Elizabeth Warren stands out in crowded Democratic presidential field

Senator ridiculed for ancestry claim but respected for record as defender of working class

Sen. Elizabeth Warren, D-Mass., acknowledges cheers as she takes the stage during an event to formally launch her presidential campaign, Saturday, Feb. 9, 2019, in Lawrence, Mass. (AP Photo/Elise Amendola)
Powered by automated translation

And then there were 10.

Elizabeth Warren, the veteran progressive senator, joined a crowded Democratic race on Saturday by announcing her 2020 presidential campaign with a populist challenge to Donald Trump.

“The man in the White House is not the cause of what is broken, he is just the latest and most extreme symptom of what's gone wrong in America,” she said. “A product of a rigged system that props up the rich and powerful and kicks dirt on everyone else. So once he's gone, we can't pretend that none of this ever happened.”

Although she has been campaigning for weeks Mrs Warren formally entered the race with a speech in Lawrence, Massachusetts, the site of one of America’s most famous labour strikes.

The announcement gave her a chance to find oxygen for her message amid a busy, boisterous field fighting it out largely on the left of the party. But the entry of an acknowledged Leftist heavyweight serves to reinforce unease among some Democrats that they may struggle to unseat a president who has proved surprisingly effective at elections if they cannot attract centrist voters.

Jeanne Zaino, professor of political science at Iona College, said it was the classic primary versus general election dilemma. As the most authentically progressive candidate to enter the race so far, Mrs Warren would appeal to many Democratic primary voters while exciting Republicans who would relish the chance to brand her as a socialist candidate.

“The question is can she raise the money to take Trump on ... and if she runs against him can he still find a pathway through the Rust Belt? Whoever beats Trump is going to have to find a way to break his stranglehold on the Rust Belt where he did so unexpectedly well,” she said.

It all comes after a bruising time for Mrs Warren. She apologised three times during the past week alone for previously identifying as a native American. The controversy erupted at the end of last year when she publicly announced that a DNA test revealed evidence of her native American identity only for the Cherokee Nation to say that it was wrong to use such tests to claim tribal membership.

Her critics were quick to use the issue to ridicule her again.

“Today Elizabeth Warren, sometimes referred to by me as Pocahontas, joined the race for President,” Mr Trump wrote on Twitter. “Will she run as our first Native American presidential candidate, or has she decided that after 32 years, this is not playing so well anymore? See you on the campaign TRAIL, Liz!”

The White House declined to clarify his comments but some commentators suggested his words contained a reference to the Trail of Tears, a series of forced relocations of native American tribes in the 19th century.

Donald Trump Jr used Instagram to stir things further: “Savage!!! Love my President.”

Even the actor Rob Lowe joined the mockery, suggesting that she would bring new meaning to the role of “commander in chief” in a tweet that was later deleted.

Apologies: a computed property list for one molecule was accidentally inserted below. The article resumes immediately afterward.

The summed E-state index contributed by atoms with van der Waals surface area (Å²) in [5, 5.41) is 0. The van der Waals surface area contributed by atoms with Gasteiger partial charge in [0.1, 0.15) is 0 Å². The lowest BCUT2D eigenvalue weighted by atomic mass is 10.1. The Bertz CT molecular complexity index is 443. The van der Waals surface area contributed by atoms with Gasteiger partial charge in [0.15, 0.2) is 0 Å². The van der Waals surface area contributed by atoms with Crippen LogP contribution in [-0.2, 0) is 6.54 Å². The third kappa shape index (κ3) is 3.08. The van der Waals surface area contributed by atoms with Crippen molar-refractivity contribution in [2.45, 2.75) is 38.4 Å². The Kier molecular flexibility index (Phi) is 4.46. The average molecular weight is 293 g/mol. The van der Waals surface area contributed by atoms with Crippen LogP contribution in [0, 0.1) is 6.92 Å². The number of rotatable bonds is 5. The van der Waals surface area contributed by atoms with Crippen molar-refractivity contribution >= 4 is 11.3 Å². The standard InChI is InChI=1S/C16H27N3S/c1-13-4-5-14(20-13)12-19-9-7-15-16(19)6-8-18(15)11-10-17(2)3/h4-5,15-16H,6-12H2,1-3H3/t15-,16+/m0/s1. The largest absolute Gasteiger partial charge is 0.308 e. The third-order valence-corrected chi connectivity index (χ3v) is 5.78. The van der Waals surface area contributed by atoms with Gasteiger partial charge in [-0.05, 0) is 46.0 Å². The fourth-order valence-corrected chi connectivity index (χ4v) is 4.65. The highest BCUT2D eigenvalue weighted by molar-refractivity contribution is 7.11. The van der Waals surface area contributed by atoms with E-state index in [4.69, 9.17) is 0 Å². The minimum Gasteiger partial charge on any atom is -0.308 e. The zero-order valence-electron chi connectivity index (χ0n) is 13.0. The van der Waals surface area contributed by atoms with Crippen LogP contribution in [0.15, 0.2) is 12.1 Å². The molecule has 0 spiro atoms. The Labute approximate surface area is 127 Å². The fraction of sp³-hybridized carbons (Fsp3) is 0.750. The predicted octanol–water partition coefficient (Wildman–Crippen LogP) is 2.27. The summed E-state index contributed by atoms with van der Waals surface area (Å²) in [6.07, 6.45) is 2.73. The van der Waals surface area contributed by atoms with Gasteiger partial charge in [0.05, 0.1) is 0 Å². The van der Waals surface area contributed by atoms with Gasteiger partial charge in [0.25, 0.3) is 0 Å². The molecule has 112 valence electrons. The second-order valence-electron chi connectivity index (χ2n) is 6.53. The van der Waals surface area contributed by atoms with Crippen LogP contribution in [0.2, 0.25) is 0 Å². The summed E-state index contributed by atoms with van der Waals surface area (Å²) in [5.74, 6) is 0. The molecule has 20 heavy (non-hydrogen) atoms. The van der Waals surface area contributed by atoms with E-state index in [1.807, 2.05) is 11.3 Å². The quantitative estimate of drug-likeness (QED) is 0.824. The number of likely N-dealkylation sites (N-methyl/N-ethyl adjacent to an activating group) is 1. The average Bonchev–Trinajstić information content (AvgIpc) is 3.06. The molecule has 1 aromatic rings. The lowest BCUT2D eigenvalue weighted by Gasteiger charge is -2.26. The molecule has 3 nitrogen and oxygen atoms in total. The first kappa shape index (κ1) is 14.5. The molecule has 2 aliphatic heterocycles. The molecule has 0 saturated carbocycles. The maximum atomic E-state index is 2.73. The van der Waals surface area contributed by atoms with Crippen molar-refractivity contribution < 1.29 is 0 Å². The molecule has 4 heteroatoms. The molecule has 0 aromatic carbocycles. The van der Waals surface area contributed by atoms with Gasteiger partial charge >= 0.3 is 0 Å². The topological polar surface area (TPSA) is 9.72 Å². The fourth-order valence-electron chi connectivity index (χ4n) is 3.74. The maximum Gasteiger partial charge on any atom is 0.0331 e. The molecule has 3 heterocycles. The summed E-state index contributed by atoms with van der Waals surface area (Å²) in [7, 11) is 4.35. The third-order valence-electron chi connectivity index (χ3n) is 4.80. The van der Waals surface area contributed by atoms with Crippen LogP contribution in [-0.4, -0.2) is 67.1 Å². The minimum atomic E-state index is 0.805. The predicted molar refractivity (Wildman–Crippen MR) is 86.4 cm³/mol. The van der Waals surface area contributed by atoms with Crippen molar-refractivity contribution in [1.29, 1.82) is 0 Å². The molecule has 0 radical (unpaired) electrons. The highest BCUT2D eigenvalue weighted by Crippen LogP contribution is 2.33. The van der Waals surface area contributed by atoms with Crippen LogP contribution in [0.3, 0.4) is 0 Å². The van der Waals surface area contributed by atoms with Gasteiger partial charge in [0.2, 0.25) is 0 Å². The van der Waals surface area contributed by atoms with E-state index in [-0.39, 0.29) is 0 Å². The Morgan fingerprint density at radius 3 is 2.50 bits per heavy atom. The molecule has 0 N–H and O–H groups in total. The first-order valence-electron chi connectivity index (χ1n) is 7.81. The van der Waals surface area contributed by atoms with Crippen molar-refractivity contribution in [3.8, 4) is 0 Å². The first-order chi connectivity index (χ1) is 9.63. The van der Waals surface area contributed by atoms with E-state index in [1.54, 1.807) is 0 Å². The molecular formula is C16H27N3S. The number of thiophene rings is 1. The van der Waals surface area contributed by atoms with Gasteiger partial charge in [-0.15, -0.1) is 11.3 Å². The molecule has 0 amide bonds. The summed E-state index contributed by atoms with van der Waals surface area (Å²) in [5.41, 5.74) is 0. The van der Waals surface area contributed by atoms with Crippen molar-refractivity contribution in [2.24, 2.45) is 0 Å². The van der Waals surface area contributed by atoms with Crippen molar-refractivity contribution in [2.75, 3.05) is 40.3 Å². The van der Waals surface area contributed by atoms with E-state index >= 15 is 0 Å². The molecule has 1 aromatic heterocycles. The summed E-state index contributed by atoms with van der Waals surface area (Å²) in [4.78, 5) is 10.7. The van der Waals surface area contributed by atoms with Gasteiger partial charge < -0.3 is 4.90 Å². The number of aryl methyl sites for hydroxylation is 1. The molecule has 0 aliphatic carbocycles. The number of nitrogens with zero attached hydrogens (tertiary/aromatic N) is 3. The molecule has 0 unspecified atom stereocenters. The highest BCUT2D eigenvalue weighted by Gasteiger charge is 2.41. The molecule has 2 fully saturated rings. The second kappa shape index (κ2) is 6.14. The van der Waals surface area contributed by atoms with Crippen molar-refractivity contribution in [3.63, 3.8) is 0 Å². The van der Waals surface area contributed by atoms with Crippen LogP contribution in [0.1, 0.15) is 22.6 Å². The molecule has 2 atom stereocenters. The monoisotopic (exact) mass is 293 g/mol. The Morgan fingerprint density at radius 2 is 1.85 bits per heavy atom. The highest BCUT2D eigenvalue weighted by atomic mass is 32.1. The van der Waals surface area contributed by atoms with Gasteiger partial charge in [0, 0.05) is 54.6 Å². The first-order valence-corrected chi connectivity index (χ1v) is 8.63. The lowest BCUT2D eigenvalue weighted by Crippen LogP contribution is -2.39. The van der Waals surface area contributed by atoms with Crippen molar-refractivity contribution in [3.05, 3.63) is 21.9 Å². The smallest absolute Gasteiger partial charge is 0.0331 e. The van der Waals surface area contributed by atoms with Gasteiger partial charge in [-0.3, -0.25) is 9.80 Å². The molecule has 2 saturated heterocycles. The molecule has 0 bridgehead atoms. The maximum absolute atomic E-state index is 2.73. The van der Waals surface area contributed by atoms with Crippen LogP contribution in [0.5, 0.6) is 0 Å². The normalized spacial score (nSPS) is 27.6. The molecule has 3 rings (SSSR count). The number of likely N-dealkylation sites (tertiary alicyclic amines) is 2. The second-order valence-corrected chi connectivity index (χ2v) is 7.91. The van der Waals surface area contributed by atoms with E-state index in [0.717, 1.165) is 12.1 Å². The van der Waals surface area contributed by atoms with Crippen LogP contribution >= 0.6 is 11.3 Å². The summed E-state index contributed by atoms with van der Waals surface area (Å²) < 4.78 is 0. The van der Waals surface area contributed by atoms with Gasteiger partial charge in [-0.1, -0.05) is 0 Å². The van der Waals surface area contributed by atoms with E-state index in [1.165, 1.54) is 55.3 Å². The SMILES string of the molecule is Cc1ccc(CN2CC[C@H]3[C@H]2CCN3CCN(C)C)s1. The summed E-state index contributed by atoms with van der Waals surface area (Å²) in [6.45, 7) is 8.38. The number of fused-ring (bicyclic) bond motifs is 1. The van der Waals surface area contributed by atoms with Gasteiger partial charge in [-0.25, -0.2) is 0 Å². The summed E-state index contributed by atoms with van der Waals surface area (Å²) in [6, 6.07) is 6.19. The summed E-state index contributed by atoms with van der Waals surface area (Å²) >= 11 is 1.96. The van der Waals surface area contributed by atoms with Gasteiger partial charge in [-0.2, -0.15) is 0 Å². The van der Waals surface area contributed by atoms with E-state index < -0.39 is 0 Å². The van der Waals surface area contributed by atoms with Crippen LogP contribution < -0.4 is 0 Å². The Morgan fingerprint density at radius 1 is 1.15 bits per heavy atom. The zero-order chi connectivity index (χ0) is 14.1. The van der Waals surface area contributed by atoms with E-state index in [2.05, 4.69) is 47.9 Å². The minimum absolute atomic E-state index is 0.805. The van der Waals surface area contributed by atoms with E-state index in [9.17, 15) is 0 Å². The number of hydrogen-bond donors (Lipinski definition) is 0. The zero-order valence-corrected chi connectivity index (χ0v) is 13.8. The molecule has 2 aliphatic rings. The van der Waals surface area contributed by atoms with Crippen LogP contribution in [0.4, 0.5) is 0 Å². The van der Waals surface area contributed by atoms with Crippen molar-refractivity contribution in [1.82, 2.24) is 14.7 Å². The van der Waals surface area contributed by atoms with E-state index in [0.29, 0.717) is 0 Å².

However, the ugly ridicule is a reminder that Mrs Warren enters as one of her party’s more recognisable figures. The 69-year-old former Harvard lecturer has spent the past decade in the national spotlight, after her expertise in bankruptcy law saw her emerge as a consumer activist during the financial crisis.

She ran for the Senate in 2012, unseating a Republican incumbent in Massachusetts. And she became something of a feminist folk hero after the Senate voted to silence her objections during confirmation hearings and Mitch McConnell, the Republican majority leader, tried to blame Mrs Warren for disruption with the phrase: “Still she persisted.”

Since then Mrs Warren has honed a message that includes Medicare for All – an expansion of government-funded health care – a 2 per cent wealth tax on those with $50 million (Dh183m) or more, and higher wages for workers, all lubricated with attacks on lobbyists, special interests and Wall Street.

“When government works only for the wealthy and the well-connected, that is corruption plain and simple,” she said in a launch speech delivered against a backdrop of red brick mill buildings. “Our fight is to change the rules so that our government, our economy and our democracy work for everyone.”

Of the declared candidates, she places second only to Kamala Harris, the California senator who has won plaudits for a slick campaign launch, in the most recent Real Clear Politics polling average. But both lag far behind Joe Biden and Bernie Sanders, who have not yet declared but whose high name recognition means they are dominating early polling.

At least a dozen more names are considering runs, with an eleventh candidate – Amy Klobuchar – expected to declare by the end of Sunday.

But Mrs Warren’s backers insist she has a vital quality that can set her apart from such a crowded field.

As Ed Markey, her colleague as Massachusetts senator, put it: “The good news is that no one knows how to get under Donald Trump's skin better than Elizabeth Warren.”

View from DC

The inside scoop from The National’s Washington bureau

View from DC